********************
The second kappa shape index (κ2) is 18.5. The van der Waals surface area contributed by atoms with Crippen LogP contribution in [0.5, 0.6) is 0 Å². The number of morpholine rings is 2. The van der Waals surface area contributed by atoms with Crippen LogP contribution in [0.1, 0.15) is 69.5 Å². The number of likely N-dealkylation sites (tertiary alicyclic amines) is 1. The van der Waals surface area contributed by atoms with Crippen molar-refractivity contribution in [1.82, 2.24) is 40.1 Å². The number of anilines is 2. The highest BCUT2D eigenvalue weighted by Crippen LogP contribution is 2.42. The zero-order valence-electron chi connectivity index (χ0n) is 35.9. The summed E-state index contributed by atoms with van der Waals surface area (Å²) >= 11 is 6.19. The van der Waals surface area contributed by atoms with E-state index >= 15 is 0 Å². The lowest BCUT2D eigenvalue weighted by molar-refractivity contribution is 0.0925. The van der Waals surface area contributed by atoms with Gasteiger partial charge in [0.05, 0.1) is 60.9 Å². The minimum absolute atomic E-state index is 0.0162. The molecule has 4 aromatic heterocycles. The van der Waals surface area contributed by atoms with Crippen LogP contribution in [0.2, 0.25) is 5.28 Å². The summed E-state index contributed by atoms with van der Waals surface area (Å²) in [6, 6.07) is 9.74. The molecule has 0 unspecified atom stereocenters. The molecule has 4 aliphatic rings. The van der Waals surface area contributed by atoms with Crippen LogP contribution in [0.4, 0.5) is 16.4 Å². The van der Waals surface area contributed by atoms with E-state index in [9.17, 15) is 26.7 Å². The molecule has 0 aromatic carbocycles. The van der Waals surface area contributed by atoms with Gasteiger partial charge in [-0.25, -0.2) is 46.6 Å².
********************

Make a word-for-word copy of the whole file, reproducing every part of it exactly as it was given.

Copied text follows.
The second kappa shape index (κ2) is 18.5. The van der Waals surface area contributed by atoms with Crippen LogP contribution in [0.5, 0.6) is 0 Å². The number of morpholine rings is 2. The van der Waals surface area contributed by atoms with Crippen LogP contribution in [0.1, 0.15) is 69.5 Å². The number of likely N-dealkylation sites (tertiary alicyclic amines) is 1. The van der Waals surface area contributed by atoms with Crippen molar-refractivity contribution in [1.82, 2.24) is 40.1 Å². The number of anilines is 2. The highest BCUT2D eigenvalue weighted by Crippen LogP contribution is 2.42. The zero-order valence-electron chi connectivity index (χ0n) is 35.9. The summed E-state index contributed by atoms with van der Waals surface area (Å²) >= 11 is 6.19. The van der Waals surface area contributed by atoms with E-state index >= 15 is 0 Å². The lowest BCUT2D eigenvalue weighted by molar-refractivity contribution is 0.0925. The van der Waals surface area contributed by atoms with Gasteiger partial charge in [0.05, 0.1) is 60.9 Å². The minimum absolute atomic E-state index is 0.0162. The molecule has 4 aromatic heterocycles. The van der Waals surface area contributed by atoms with Crippen LogP contribution in [0.2, 0.25) is 5.28 Å². The summed E-state index contributed by atoms with van der Waals surface area (Å²) in [6, 6.07) is 9.74. The molecule has 0 unspecified atom stereocenters. The molecule has 4 aliphatic rings. The van der Waals surface area contributed by atoms with Crippen LogP contribution in [0.4, 0.5) is 16.4 Å². The van der Waals surface area contributed by atoms with E-state index in [9.17, 15) is 26.7 Å². The molecule has 0 aromatic carbocycles. The van der Waals surface area contributed by atoms with Gasteiger partial charge in [-0.25, -0.2) is 46.6 Å².